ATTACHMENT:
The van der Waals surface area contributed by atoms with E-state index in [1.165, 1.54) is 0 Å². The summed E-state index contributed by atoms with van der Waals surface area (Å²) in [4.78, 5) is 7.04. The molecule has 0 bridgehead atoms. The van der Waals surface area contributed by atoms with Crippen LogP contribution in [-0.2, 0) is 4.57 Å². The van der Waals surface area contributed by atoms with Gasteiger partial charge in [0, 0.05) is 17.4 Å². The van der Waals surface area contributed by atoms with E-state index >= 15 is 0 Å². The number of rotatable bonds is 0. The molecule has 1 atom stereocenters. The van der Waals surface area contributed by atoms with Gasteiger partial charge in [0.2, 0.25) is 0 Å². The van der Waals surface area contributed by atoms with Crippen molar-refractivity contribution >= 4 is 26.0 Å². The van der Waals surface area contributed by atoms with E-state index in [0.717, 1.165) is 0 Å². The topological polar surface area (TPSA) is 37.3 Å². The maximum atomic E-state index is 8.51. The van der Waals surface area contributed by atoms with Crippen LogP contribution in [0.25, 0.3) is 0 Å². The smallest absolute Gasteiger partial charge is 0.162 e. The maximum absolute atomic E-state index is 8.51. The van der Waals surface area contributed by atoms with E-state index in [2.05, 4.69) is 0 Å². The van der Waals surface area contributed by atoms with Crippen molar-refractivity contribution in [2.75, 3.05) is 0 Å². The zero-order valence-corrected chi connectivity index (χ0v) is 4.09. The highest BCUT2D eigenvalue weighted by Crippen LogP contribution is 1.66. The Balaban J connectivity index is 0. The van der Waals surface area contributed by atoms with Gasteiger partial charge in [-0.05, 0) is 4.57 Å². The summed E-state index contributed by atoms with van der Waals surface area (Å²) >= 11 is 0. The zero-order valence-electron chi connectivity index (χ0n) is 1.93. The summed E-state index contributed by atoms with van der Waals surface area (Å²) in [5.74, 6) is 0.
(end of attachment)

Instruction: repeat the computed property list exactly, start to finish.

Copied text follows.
The van der Waals surface area contributed by atoms with E-state index in [1.165, 1.54) is 0 Å². The summed E-state index contributed by atoms with van der Waals surface area (Å²) in [4.78, 5) is 7.04. The molecule has 0 bridgehead atoms. The van der Waals surface area contributed by atoms with Crippen LogP contribution in [-0.2, 0) is 4.57 Å². The van der Waals surface area contributed by atoms with Gasteiger partial charge in [0, 0.05) is 17.4 Å². The van der Waals surface area contributed by atoms with E-state index >= 15 is 0 Å². The number of rotatable bonds is 0. The molecule has 1 atom stereocenters. The van der Waals surface area contributed by atoms with Gasteiger partial charge in [0.2, 0.25) is 0 Å². The van der Waals surface area contributed by atoms with Crippen molar-refractivity contribution >= 4 is 26.0 Å². The van der Waals surface area contributed by atoms with E-state index in [0.717, 1.165) is 0 Å². The topological polar surface area (TPSA) is 37.3 Å². The maximum atomic E-state index is 8.51. The van der Waals surface area contributed by atoms with Crippen LogP contribution in [0.25, 0.3) is 0 Å². The smallest absolute Gasteiger partial charge is 0.162 e. The maximum absolute atomic E-state index is 8.51. The van der Waals surface area contributed by atoms with E-state index in [2.05, 4.69) is 0 Å². The van der Waals surface area contributed by atoms with Crippen molar-refractivity contribution in [2.75, 3.05) is 0 Å². The zero-order valence-corrected chi connectivity index (χ0v) is 4.09. The highest BCUT2D eigenvalue weighted by Crippen LogP contribution is 1.66. The Balaban J connectivity index is 0. The van der Waals surface area contributed by atoms with Gasteiger partial charge in [-0.05, 0) is 4.57 Å². The summed E-state index contributed by atoms with van der Waals surface area (Å²) >= 11 is 0. The zero-order valence-electron chi connectivity index (χ0n) is 1.93. The summed E-state index contributed by atoms with van der Waals surface area (Å²) in [5.74, 6) is 0.